A day in the life of a nonprofit worker

1. What is your name, organization and job title (you don’t have to give your name/organization if you don’t want to- it can be anonymous)
MacArthur Antigua. Public Allies. Director of National Recruitment and Expansion. Public Allies advances diverse new leadership to strengthen communities, nonprofits and civic participation. Our main engine for this is through our AmeriCorps Apprenticeship Program In Fall ’09, we’ll have over 600 young adults doing 10 month nonprofit direct service apprenticeships in 18 different cities across the country. We’re about to complete our 15th program year, and after this current year, we’ll have over 2,800 alumni.

2. What is the first thing you do when you get in the office?
Finalize my to-do list for the day. Followed quickly by checking the Public Allies Twitter, Facebook, and Tumblr accounts, and then following up on e-mails.

3. How do you spend your lunch break?
I review the interesting articles that were tagged on the PA Twitter feed, check my personal facebook account, try to go for a quick walk outside if possible. If it’s not so nice outside, I’ll try to write informal correspondence to friends/colleagues so I don’t totally depend on the digital world.

4. Which part of your work do you enjoy most?
I really love working with our local site staff on innovating our recruitment practices. We have staff in over 18 cities, and it’s so much fun creating a space for them to think differently and imagine new strategies. I also enjoy the actual practice of recruitment itself – I’ve set up virtual “Info sessions” (over webinar/conference call) so I can personally present the Public Allies program to potential participants across the country, and that keeps me grounded. It’s easy to be stuck at 50,000 feet when working at a national office, so I really value the opportunities to be one-on-one/small group with local site staff, or potential participants. 12 years ago I was a participant in this program, 6 years ago, I directed our Chicago Apprenticeship Program. It’s tremendously satisfying to be in this position to work on a mission I really believe in, and be responsible for helping connect new people to this mission.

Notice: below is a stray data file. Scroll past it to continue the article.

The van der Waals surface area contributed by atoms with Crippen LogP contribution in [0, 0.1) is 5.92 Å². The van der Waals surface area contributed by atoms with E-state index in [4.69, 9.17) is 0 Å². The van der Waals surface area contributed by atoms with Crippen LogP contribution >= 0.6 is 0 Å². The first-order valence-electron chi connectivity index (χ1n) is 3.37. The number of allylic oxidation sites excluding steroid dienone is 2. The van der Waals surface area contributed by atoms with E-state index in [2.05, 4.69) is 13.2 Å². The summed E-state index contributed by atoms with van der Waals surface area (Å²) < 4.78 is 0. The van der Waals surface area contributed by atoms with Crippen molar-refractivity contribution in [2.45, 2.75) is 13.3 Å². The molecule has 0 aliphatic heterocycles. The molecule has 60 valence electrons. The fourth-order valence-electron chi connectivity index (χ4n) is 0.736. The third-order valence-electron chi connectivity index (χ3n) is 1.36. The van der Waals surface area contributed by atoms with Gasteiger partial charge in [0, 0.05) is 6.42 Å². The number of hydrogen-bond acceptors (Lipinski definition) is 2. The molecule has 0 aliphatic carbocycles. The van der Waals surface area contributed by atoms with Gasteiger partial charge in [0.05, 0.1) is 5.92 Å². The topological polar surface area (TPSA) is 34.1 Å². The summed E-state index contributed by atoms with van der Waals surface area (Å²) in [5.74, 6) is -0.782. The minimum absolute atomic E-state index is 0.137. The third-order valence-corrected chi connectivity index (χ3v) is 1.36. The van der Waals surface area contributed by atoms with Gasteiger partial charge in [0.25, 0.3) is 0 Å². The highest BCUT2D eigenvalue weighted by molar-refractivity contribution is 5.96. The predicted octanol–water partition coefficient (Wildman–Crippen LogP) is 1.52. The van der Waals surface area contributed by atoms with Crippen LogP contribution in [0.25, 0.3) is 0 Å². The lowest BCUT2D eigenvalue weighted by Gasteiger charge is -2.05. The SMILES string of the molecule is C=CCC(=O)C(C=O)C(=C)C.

5. Please finish this sentence: If someone wanted my job, they would have to…..
Have to be able to blend the new-school (understanding the generational shift in the NPO workplace, as well as the technology that allows us to manage a national virtual team of 18 different cities and staff), and yet master the “old-school” style of community organizing (ability to listen deeply, the one-on-one relationship, and setting/celebrating victories).

6. What advice or tips do you have for other nonprofit professionals in your position?
In terms of the content (which is “recruitment” of young adults): Follow the generational trends in terms of work, leisure and finance. Invent methods to share those insights (slideshare, live workshops, etc). In terms of the mode (working nationally, albeit virtually): keep building relationships across the country, be nimble with the new technology/social media. Before this gig, I had founded my own nonprofit consultancy (Massive Creativity), and I learned that it’s all about doing the work – I had to keep “gigging” to make money, keep my skills sharp, and support relationships. Like Encyclopedia Brown said, “No Case Too Small.” If you can’t get paid, then keep doing pro-bono stuff so that others can witness your work. Now that I’m back in “institutional” life, and that I don’t have to create my own projects/work, I’ve still found that notion of “constant gigging” still helps. Little side projects could become innovations that inform your work, or it could be useful contributions to colleagues to support the work-at large, and just build good karma and goodwill.

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